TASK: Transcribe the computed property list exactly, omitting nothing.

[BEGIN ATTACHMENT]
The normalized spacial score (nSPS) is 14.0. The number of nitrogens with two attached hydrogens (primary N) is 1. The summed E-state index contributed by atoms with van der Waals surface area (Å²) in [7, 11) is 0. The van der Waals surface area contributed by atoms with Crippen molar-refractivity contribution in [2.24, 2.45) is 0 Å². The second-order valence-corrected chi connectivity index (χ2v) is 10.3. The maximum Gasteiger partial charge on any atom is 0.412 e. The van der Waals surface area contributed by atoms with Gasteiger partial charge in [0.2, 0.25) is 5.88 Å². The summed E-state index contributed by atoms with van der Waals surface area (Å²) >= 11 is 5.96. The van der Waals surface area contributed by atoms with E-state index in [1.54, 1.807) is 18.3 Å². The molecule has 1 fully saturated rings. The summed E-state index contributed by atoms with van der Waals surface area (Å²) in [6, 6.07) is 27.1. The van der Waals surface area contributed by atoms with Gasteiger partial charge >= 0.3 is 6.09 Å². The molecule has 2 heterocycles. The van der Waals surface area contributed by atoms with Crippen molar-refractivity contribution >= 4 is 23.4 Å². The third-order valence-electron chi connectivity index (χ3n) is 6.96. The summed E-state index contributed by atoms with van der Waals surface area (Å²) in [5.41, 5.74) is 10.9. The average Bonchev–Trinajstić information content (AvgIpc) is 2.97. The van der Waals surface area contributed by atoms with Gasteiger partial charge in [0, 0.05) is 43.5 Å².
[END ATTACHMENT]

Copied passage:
The normalized spacial score (nSPS) is 14.0. The number of nitrogens with two attached hydrogens (primary N) is 1. The summed E-state index contributed by atoms with van der Waals surface area (Å²) in [7, 11) is 0. The van der Waals surface area contributed by atoms with Crippen molar-refractivity contribution in [2.24, 2.45) is 0 Å². The second-order valence-corrected chi connectivity index (χ2v) is 10.3. The maximum Gasteiger partial charge on any atom is 0.412 e. The van der Waals surface area contributed by atoms with Gasteiger partial charge in [0.2, 0.25) is 5.88 Å². The summed E-state index contributed by atoms with van der Waals surface area (Å²) >= 11 is 5.96. The van der Waals surface area contributed by atoms with E-state index in [1.54, 1.807) is 18.3 Å². The molecule has 1 fully saturated rings. The summed E-state index contributed by atoms with van der Waals surface area (Å²) in [6, 6.07) is 27.1. The van der Waals surface area contributed by atoms with Gasteiger partial charge >= 0.3 is 6.09 Å². The molecule has 2 heterocycles. The van der Waals surface area contributed by atoms with Crippen molar-refractivity contribution >= 4 is 23.4 Å². The third-order valence-electron chi connectivity index (χ3n) is 6.96. The summed E-state index contributed by atoms with van der Waals surface area (Å²) in [5.41, 5.74) is 10.9. The average Bonchev–Trinajstić information content (AvgIpc) is 2.97. The van der Waals surface area contributed by atoms with Gasteiger partial charge in [0, 0.05) is 43.5 Å².